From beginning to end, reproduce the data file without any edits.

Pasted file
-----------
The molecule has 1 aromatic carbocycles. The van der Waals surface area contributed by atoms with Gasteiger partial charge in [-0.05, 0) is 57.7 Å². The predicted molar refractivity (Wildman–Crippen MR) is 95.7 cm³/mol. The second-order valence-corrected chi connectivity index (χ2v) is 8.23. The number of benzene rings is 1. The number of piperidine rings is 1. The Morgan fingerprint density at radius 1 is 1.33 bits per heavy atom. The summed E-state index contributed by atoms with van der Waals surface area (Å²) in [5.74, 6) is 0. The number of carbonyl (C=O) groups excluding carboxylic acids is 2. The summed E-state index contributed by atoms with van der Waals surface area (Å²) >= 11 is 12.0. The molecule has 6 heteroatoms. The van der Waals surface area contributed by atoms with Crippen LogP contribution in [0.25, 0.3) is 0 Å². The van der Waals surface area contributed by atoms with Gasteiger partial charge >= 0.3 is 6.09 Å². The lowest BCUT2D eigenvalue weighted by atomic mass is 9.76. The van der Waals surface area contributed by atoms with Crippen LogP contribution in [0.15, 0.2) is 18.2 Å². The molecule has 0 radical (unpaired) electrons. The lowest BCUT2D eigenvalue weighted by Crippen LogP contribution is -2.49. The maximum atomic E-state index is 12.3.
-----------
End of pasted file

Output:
The molecule has 1 aromatic carbocycles. The van der Waals surface area contributed by atoms with Gasteiger partial charge in [-0.05, 0) is 57.7 Å². The predicted molar refractivity (Wildman–Crippen MR) is 95.7 cm³/mol. The second-order valence-corrected chi connectivity index (χ2v) is 8.23. The number of benzene rings is 1. The number of piperidine rings is 1. The Morgan fingerprint density at radius 1 is 1.33 bits per heavy atom. The summed E-state index contributed by atoms with van der Waals surface area (Å²) in [5.74, 6) is 0. The number of carbonyl (C=O) groups excluding carboxylic acids is 2. The summed E-state index contributed by atoms with van der Waals surface area (Å²) >= 11 is 12.0. The molecule has 6 heteroatoms. The van der Waals surface area contributed by atoms with Crippen LogP contribution in [0.25, 0.3) is 0 Å². The van der Waals surface area contributed by atoms with Gasteiger partial charge >= 0.3 is 6.09 Å². The lowest BCUT2D eigenvalue weighted by atomic mass is 9.76. The van der Waals surface area contributed by atoms with Crippen LogP contribution in [0.15, 0.2) is 18.2 Å². The molecule has 0 radical (unpaired) electrons. The lowest BCUT2D eigenvalue weighted by Crippen LogP contribution is -2.49. The maximum atomic E-state index is 12.3.